Dastyari: Cut the weasel loose
You need to think like a Chinaman concerning the Dastyari affair. Dastyari dragged the very wealthy political donor Huang Xiangmo into the mud of MSM. Such people don’t enjoy publicity like that. Beijing would be greatly angered that Huang Xiangmo allowed such a disgrace. Chinese money to Labor will dry up—until they find another idiot like Dastyari—no
shorten shortage of those in the ranks. Labor must end Dastyari’s disaster totally, he is simply too damned hot to keep. It would be a win for Labor. Prior Labor naughty ones had the good sense to know when to quit, Dastyari does not even have that decency for the party he purports to love—he must be pushed! Swim Sam, swim!
The Telegraph’s analysis of estimate committee transcripts shows Senator Dastyari framed at least 115 questions representing China’s concerns regarding the South China Sea and Australia’s friendship with Japan over a three-year period. However, Senator Dastyari last night justified his questions, telling The Telegraph he was simply “holding this hopeless government to account”.
News Corp’s Dennis Shanahan writes:
Sam Dastyari must realise his time is up: he should quit
The time has come for Sam Dastyari to follow the lead of NSW ALP general secretaries who blazed a trail to the Senate but knew when it was time to fall on their swords.It’s not because Dastyari has been further exposed — what he has done is already enough to warrant a resignation. It’s because he is now damaging the ALP and its chances of being elected. No single MP should come before the party. All his predecessors have known when to walk away for their own good and for the good of the party.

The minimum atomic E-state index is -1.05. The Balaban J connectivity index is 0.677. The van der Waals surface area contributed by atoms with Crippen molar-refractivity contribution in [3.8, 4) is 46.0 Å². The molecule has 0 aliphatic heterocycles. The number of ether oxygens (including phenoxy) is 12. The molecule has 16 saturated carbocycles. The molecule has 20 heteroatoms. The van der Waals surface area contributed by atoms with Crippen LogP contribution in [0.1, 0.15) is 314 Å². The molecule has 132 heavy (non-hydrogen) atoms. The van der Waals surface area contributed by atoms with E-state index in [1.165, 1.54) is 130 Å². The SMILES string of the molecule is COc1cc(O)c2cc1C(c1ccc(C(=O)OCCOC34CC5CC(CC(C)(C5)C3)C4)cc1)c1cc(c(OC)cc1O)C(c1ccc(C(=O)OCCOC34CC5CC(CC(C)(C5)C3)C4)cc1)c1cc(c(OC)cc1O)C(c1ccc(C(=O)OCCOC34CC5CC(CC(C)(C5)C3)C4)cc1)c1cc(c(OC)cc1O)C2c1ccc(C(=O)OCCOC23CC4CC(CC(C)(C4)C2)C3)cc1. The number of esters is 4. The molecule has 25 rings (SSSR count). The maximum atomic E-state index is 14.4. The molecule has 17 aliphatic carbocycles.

Malcolm Turnbull and the Coalition are in a perilous place, but the disclosures about Dastyari’s warnings to Chinese political donor Huang Xiangmo about potential Australian intelligence surveillance and advice on how to avoid it are providing political traction.
The Prime Minister is able to spread the blame for stupid and dangerous behaviour to Bill Shorten and the opposition at large. Using parliament to accuse Dastyari of betraying Australia, he declares: “This is a test of the character of the Leader of the Opposition. Does he stand for Australia? Does he stand up for our national security? Well, if he does, then he knows Dastyari has to go.”
Dastyari flavours every Coalition utterance and attracts blame for every ill it can think of. He is giving Turnbull desperately needed momentum that will see him survive to Christmas with the opportunity to rebuild next year.
It is ironic that Dastyari’s best work in the Senate was on trying to get justice for victims of financial rip-offs. As the Coalition folds and calls a royal commission into financial institutions, he cannot speak because of Chinese money he took to pay a debt.
This is the problem for Dastyari: the Labor leader says he can’t see a revival for a long time; he can’t speak about his chosen area; and every day of parliament brings new condemnation.
The former NSW ALP general secretary needs to look at those who went before — Graham Richardson, Stephen Loosley and Mark Arbib. All faced their own pressures and carried their own baggage from their days in NSW HQ, but all put the party first when the time came. And were able to build post-political careers.
Richardson knew he had to resign from the ministry in 1992 and later knew it was time to go despite having helped wrangle election victories. Loosley also knew when the time was right, and even Arbib knew when to go, trying to draw some of the factional poison with him and describing his departure as an attempt to “heal” Labor rifts.
Dastyari needs to follow them and be gone before parliament resumes next year.